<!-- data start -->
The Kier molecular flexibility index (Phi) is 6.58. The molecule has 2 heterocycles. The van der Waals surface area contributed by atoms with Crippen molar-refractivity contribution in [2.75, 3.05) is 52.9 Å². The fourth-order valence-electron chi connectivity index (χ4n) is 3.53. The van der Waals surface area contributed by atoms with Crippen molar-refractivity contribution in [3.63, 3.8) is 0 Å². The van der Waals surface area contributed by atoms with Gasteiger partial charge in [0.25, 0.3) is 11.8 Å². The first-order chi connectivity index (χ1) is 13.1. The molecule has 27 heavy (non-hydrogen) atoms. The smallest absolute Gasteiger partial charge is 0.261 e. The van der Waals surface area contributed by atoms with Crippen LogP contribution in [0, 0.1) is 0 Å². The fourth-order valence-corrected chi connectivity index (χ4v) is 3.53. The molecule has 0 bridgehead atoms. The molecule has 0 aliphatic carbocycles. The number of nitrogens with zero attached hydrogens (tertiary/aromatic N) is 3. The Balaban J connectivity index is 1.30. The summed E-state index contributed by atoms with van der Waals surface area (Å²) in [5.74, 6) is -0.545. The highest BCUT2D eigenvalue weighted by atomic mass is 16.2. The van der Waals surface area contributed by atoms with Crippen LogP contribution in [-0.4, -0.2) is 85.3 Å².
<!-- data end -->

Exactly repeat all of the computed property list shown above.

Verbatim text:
The Kier molecular flexibility index (Phi) is 6.58. The molecule has 2 heterocycles. The van der Waals surface area contributed by atoms with Crippen molar-refractivity contribution in [2.75, 3.05) is 52.9 Å². The fourth-order valence-electron chi connectivity index (χ4n) is 3.53. The van der Waals surface area contributed by atoms with Crippen molar-refractivity contribution in [3.63, 3.8) is 0 Å². The van der Waals surface area contributed by atoms with Gasteiger partial charge in [0.25, 0.3) is 11.8 Å². The first-order chi connectivity index (χ1) is 13.1. The molecule has 27 heavy (non-hydrogen) atoms. The smallest absolute Gasteiger partial charge is 0.261 e. The van der Waals surface area contributed by atoms with Crippen LogP contribution in [0, 0.1) is 0 Å². The fourth-order valence-corrected chi connectivity index (χ4v) is 3.53. The molecule has 0 bridgehead atoms. The molecule has 0 aliphatic carbocycles. The number of nitrogens with zero attached hydrogens (tertiary/aromatic N) is 3. The Balaban J connectivity index is 1.30. The summed E-state index contributed by atoms with van der Waals surface area (Å²) in [5.74, 6) is -0.545. The highest BCUT2D eigenvalue weighted by atomic mass is 16.2. The van der Waals surface area contributed by atoms with Crippen LogP contribution in [-0.4, -0.2) is 85.3 Å².